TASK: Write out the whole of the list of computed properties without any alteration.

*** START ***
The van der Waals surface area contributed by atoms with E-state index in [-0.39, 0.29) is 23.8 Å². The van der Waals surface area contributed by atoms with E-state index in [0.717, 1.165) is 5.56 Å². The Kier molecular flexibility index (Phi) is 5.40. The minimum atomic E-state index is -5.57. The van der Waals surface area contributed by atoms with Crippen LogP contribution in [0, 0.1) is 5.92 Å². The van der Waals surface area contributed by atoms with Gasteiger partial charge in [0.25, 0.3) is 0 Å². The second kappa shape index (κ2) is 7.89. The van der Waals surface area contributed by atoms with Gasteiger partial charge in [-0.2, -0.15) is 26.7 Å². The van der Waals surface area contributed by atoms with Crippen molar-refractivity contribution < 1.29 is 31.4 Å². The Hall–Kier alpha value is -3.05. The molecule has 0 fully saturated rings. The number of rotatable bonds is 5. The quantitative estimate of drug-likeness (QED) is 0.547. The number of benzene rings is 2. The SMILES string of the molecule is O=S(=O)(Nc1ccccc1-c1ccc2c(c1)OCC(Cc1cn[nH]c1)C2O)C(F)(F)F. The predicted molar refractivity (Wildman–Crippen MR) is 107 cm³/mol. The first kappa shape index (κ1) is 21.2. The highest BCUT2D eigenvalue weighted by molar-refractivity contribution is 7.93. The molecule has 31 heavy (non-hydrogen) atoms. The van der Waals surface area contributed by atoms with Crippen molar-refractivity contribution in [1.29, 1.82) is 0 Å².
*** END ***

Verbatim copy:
The van der Waals surface area contributed by atoms with E-state index in [-0.39, 0.29) is 23.8 Å². The van der Waals surface area contributed by atoms with E-state index in [0.717, 1.165) is 5.56 Å². The Kier molecular flexibility index (Phi) is 5.40. The minimum atomic E-state index is -5.57. The van der Waals surface area contributed by atoms with Crippen LogP contribution in [0, 0.1) is 5.92 Å². The van der Waals surface area contributed by atoms with Gasteiger partial charge in [0.25, 0.3) is 0 Å². The second kappa shape index (κ2) is 7.89. The van der Waals surface area contributed by atoms with Gasteiger partial charge in [-0.2, -0.15) is 26.7 Å². The van der Waals surface area contributed by atoms with Crippen molar-refractivity contribution < 1.29 is 31.4 Å². The Hall–Kier alpha value is -3.05. The molecule has 0 fully saturated rings. The number of rotatable bonds is 5. The quantitative estimate of drug-likeness (QED) is 0.547. The number of benzene rings is 2. The SMILES string of the molecule is O=S(=O)(Nc1ccccc1-c1ccc2c(c1)OCC(Cc1cn[nH]c1)C2O)C(F)(F)F. The predicted molar refractivity (Wildman–Crippen MR) is 107 cm³/mol. The first kappa shape index (κ1) is 21.2. The highest BCUT2D eigenvalue weighted by molar-refractivity contribution is 7.93. The molecule has 31 heavy (non-hydrogen) atoms. The van der Waals surface area contributed by atoms with Crippen molar-refractivity contribution in [1.29, 1.82) is 0 Å².